|5861014||Method and apparatus for sensing a stimulating gastrointestinal tract on-demand||January, 1999||Familoni||607/40|
|5716385||Crural diaphragm pacemaker and method for treating esophageal reflux disease||February, 1998||Mittal et al.||607/40|
|5690691||Gastro-intestinal pacemaker having phased multi-point stimulation||November, 1997||Chen et al.||607/40|
|5582699||pH glass electrode||December, 1996||Melzer||204/420|
|5540730||Treatment of motility disorders by nerve stimulation||July, 1996||Terry, Jr. et al.||607/40|
|5479935||Ambulatory reflux monitoring system||January, 1996||Essen-Moller||128/734|
|5423872||Process and device for treating obesity and syndromes related to motor disorders of the stomach of a patient||June, 1995||Cigaina||607/40|
|5314473||Prosthesis for preventing gastric reflux into the esophagus||May, 1994||Godin||623/12|
|5292344||Percutaneously placed electrical gastrointestinal pacemaker stimulatory system, sensing system, and pH monitoring system, with optional delivery port||March, 1994||Douglas||607/40|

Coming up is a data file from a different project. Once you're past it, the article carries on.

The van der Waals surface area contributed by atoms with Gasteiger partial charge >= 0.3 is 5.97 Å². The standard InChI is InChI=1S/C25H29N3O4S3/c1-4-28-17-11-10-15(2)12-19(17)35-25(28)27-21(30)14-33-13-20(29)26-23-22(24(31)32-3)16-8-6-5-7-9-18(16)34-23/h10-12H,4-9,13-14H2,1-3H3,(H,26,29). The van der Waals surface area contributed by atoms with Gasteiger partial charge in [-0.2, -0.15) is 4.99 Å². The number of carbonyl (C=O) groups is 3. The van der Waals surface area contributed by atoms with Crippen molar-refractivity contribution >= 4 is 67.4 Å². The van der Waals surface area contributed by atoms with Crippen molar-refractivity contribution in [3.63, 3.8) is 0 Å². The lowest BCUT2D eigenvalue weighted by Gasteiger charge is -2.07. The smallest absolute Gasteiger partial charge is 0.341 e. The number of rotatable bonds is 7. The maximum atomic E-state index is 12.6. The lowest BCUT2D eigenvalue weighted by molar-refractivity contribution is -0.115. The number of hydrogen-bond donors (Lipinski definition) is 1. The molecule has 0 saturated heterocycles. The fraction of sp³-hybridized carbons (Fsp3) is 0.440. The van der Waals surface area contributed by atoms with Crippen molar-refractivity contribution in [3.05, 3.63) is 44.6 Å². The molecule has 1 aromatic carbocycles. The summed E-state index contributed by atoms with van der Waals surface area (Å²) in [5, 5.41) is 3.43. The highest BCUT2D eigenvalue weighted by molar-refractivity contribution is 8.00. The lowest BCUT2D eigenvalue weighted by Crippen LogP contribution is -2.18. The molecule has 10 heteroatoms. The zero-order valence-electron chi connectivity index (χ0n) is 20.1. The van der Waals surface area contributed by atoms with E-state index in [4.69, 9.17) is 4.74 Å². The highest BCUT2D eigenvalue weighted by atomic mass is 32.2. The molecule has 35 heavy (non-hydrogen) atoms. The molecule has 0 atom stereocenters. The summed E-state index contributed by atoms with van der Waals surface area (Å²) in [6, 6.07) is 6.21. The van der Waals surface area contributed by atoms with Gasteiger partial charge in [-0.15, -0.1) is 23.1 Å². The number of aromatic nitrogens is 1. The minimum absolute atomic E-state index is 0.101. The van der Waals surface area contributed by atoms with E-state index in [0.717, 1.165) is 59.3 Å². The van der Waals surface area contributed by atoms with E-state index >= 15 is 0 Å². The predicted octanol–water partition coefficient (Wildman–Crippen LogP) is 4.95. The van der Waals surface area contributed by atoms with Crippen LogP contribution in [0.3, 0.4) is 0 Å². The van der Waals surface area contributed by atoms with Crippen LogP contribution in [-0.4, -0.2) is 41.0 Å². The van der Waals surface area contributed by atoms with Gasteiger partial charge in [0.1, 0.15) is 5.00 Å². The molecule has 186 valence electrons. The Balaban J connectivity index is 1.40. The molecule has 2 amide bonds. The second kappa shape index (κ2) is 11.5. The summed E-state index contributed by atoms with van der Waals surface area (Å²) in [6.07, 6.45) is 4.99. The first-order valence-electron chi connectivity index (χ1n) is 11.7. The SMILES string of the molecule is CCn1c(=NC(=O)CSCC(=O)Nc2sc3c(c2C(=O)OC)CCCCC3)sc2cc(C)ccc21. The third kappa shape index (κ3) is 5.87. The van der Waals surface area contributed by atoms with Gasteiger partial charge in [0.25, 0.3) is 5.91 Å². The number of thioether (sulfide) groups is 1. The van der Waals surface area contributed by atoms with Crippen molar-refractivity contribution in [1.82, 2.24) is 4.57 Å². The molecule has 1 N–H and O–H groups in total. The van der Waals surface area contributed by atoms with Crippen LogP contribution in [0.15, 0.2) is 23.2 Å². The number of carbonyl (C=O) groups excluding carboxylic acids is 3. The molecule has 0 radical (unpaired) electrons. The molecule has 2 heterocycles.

|5188104||Treatment of eating disorders by nerve stimulation||February, 1993||Wernicke et al.||607/40|
|5178145||Self retaining laryngeal surface electrode and method for independent identification of human recurrent laryngeal nerve||January, 1993||Rea||128/642|
|5117827||Apparatus and method for ambulatory reflux monitoring||June, 1992||Stuebe et al.||128/635|
|4887610||Device to measure electrical and mechanical events in the human sphincters||December, 1989||Mittal||128/733|
|4774956||Portable apparatus for the determination of upper gastrointestinal function in terms of pH values and clinical uses thereof||October, 1988||Kruse et al.||128/635|